3. Why and How We Realize SDG 13 in our business
A malfunctioning world climate has backlashes on all of us. Also, our home country Singapore, a relatively rich state, feels the effects of climate change due to higher temperatures. Intensity and frequencies of rainfall might be altered. Singapore is otherwise seemingly untouched from greater natural disasters occurring in other parts of the world. However, we should not forget that our country largely depends on food imports from countries all over the world and also on conducting business with those in order to sustain and further develop our economic position. Moreover, rising sea levels could impact Singapore as surrounding areas will be severely touched by these, leading to refugee streams and potential problems with rice imports from low-lying rice farming areas e.g. in Thailand or Indonesia. (Reference)
Therefore, we see it as important to transform our system and to combat climate change also as a business. Every year, we measure and update our carbon footprint. Even though recycling processes require a lot of energy, they still emit less CO2 than natural mining. For example, recycling of Nickel leads to 99% lower CO2 emissions in comparison with natural mining!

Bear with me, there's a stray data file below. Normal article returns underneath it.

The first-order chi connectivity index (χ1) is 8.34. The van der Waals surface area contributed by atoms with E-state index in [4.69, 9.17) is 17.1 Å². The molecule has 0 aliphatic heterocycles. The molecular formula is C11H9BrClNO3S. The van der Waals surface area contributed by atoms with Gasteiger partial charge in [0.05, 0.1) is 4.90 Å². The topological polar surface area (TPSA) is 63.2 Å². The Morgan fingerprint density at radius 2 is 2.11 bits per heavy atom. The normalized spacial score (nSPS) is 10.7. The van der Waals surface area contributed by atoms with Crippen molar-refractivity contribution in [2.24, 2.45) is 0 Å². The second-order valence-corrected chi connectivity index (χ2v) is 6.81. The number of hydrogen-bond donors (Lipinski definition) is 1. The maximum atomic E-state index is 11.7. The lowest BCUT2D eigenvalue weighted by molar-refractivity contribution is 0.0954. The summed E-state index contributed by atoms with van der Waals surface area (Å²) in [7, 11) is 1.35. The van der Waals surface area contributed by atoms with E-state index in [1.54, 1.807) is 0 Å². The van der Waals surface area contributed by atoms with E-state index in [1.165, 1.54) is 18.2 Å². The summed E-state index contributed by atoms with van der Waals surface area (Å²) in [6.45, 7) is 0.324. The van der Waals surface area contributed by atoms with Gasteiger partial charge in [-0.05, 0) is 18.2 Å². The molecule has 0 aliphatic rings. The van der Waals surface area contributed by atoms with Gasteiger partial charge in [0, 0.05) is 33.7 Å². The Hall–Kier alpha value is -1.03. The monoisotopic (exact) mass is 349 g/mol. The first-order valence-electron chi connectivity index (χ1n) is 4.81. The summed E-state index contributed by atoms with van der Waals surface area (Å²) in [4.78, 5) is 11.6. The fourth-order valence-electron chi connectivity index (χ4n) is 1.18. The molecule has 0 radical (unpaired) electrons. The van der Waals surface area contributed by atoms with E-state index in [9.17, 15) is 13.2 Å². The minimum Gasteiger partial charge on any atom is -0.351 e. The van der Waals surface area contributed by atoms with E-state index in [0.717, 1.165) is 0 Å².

For the heat and cooling energy we need, we installed solar panels on the roof of our factory site in Tuas. Moreover, we collect industrial waste wood like pallets and crates. In Singapore, a lot of this waste still ends on the landfill or is incinerated. When gasifying urban wood waste, we directly obtain zero carbon energy as the emissions issued during the process equal the emissions that the trees used for the crates extracted from the atmosphere. Through these two pillars of energy generation, we even generate surplus energy that we feed into the Singaporean grid.
Due to the nature of our business, we mainly focus on carbon dioxide emissions. However, as we divert of wood waste from the landfill, we can even save the environment from methane emissions.
With our new developments we work on to gasify food waste, striving to contribute to a decrease in methane emissions whilst obtaining a useful energy source.
Written by Quek Leng Chuang
LengChuang is a chemical engineer and an expert in carbonomics. He is the founder and owner of Environmental Solutions (Asia) Pte Ltd.